Thursday, April 07, 2016

Coulomb's worth of sand?

I teach Coulomb's Law to my regular Physics (mostly juniors and seniors) as well as my freshmen Conceptual Physics students during our Electrostatics unit.  The younger students struggle every year and because of their math level I agonize over including it in Conceptual Physics at all. The sheer size of the numbers involved confuse them and then the use of this "strange unit" called a Coulomb doesn't help. Every year I try to equate the use of the Coulomb as the unit of charge to a dozen eggs which helps some but not all.

A few years ago I decided that I wanted to make them a visual, something they could see that would help them understand the size of the Coulomb. I thought of the Mole cubes I had seen in Chemistry, they are about a cubic foot and proudly proclaim "1 Mole of" and list the masses of different gases. I could do the same thing and say I had a box with a Coulomb's worth of air in it but since they couldn't see the air this probably wouldn't help with their understanding. I wanted a Coulomb Cube, I just had to figure out how big to make it and what to put in it.

I tell my students this story as a way of introducing a Coulomb and they follow the same thought process I had when asked: "What is something fairly uniform and small that we could gather a Coulomb worth of?" Students usually volunteer answers: "Marbles! Rice! Sugar! Salt!" and then usually arrive just as I did at grains of sand.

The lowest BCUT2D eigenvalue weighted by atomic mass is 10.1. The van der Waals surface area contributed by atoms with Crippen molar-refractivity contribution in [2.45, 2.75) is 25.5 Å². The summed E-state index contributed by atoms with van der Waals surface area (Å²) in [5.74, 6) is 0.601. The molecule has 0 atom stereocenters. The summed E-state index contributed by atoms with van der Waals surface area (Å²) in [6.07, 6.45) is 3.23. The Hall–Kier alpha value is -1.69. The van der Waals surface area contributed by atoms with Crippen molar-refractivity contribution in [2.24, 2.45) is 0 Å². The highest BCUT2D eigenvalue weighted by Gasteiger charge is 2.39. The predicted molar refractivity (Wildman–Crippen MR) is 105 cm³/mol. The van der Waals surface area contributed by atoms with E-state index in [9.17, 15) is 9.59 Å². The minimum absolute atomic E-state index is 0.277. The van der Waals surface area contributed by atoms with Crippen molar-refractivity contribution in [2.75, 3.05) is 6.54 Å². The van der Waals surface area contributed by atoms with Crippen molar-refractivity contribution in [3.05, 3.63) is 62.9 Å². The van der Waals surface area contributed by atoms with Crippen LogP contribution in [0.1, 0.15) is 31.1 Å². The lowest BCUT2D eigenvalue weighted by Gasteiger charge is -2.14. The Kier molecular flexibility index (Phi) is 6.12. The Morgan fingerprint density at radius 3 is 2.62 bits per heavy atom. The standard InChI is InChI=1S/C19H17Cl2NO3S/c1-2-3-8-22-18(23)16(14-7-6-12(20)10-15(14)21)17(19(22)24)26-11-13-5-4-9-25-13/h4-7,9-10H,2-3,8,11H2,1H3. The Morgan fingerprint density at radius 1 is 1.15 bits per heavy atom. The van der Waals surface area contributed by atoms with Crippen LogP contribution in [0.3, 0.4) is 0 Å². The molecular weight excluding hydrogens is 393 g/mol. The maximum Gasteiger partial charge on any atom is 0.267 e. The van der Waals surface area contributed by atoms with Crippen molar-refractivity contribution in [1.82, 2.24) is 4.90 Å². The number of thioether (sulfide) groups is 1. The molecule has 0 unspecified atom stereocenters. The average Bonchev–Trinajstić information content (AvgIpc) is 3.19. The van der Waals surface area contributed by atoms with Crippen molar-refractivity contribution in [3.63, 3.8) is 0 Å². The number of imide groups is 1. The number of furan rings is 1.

When I first looked into this problem I found quite a few resources on the different sizes of grains of sand on math websites. Apparently it is a common estimation problem to figure out how many grains of sand there are on a beach, in a dessert or on the whole planet. Using the smallest average grain of sand CosmologyScience.com determined a cubic foot of sand would hold one billion grains of sand.

The Math Dude estimates "8,000,000,000 grains of sand per cubic meter." Since his are in metric, I'm going to discuss the calculation with his values. If we take a Coulomb to be 6.25x1018 charges ("grains of sand"), if we divide a Coulomb by the estimated number of grains of sand in a cubic meter we get:
Since I wanted to build a cube, (although at this point I already realized I was in trouble) I found the cube root of this amount of cubic meters to see how large my cube was going to be on a side.
So, I didn't build a Coulomb Cube, and realized that I had trouble grappling with such a large number as well. When I tell my students this story and tell them I would need a cube that was almost a cubic kilometer their jaws drop. While I don't have a physical manipulative to show them, discussing the thought problem at least illustrates the sheer volume of a Coulomb. Get it? *ba-dum-bum-CHING*